How local Veterinarians are handling a shortage
More pets and fewer vets has led to crazy hours for local veterinarians.
DEDHAM, Maine (WABI) - The amount of pet adoptions soared during the COVID-19 pandemic. But what happens when there’s a shortage of veterinarians?
Dr. Ai Takeuchi over at the Lucerne Veterinary Hospital in Dedham is among the dozens of vets working overtime to deal with the increase in demand, amidst a lack of providers.
“We are working as hard as we can during the hours that we are open, and brainstorming when we’re not here on how to meet the veterinary needs in the area,” Takeuchi said. “We’re starting to feel a little burnt out and fatigued at this point.”
Takeuchi and her fellow vets sometimes have to follow up their shifts with another one at Eastern Maine Emergency Medical Center in Brewer. It’s a grueling double shift, but it’s all the more necessary due to the shortage.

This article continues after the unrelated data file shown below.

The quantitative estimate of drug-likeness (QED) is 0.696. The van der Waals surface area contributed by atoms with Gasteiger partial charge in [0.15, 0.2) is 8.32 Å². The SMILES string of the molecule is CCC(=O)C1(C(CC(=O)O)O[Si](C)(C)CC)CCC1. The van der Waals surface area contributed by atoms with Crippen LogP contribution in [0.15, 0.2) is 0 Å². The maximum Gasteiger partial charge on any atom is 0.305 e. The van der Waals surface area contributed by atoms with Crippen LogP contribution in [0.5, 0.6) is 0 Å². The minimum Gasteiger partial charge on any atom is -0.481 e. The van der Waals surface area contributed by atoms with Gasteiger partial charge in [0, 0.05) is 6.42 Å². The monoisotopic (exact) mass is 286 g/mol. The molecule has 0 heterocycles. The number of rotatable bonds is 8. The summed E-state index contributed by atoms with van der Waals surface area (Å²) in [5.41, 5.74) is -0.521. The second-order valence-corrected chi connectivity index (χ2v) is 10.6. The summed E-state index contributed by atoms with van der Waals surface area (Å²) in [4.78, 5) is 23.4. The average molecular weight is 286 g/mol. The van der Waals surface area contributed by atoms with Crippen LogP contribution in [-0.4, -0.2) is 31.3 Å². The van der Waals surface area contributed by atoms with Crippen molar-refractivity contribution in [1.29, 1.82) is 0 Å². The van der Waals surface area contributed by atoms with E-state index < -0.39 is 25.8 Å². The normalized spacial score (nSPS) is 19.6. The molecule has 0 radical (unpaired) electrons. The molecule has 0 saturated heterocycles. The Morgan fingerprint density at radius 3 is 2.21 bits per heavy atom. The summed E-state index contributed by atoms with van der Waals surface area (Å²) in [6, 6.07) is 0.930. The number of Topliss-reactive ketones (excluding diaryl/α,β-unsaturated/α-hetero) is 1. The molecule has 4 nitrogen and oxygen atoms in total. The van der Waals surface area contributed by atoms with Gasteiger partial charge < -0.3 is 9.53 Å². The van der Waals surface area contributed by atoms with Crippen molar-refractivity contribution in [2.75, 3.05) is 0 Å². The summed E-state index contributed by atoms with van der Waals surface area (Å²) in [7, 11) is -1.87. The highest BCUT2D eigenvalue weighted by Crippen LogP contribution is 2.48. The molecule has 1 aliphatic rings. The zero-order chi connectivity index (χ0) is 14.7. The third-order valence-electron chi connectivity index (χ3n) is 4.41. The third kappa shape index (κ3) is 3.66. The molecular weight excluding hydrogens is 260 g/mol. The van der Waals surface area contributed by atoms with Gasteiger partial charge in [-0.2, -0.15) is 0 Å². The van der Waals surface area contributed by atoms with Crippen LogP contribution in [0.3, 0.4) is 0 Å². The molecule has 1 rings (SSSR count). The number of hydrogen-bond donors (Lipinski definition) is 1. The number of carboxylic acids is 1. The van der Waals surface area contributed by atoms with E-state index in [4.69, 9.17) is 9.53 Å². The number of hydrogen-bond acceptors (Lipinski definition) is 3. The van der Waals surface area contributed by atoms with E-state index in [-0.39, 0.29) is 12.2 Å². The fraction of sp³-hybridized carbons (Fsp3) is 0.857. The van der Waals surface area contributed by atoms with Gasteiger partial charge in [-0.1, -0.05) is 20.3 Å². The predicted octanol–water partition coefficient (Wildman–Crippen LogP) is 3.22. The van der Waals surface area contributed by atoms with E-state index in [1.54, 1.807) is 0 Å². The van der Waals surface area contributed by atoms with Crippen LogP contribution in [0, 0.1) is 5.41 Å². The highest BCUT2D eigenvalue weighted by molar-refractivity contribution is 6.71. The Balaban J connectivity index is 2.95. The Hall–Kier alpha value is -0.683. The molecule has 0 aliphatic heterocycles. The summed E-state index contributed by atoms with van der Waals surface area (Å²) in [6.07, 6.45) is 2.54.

“Sometimes in the ER, it’s life or death,” Takeuchi said.
There aren’t very many veterinary schools nationwide, and the toll that the job can take on a vet’s mental health has made new hires scarce. It all means the importance of being a veterinarian has never been greater.
“We’re probably seeing anywhere from a 200-400 percent increase,” Takeuchi said. “There were some nights (before the pandemic) where we only saw 4-8 emergencies a night over at the Emergency Clinic, and now, some evenings we’re seeing 40 before 10 p.m. "
Takeuchi is reminding owners to take preventative care of their pets.
“Get your vaccines. Get your flea and tick medications. Keep your dog on a leash.”
Takeuchi urges owners to be patient during the shortage.
“We’re all here because we love animals. We’re working as hard as we can. Wait times can be long, so patience and kindness is much appreciated.”
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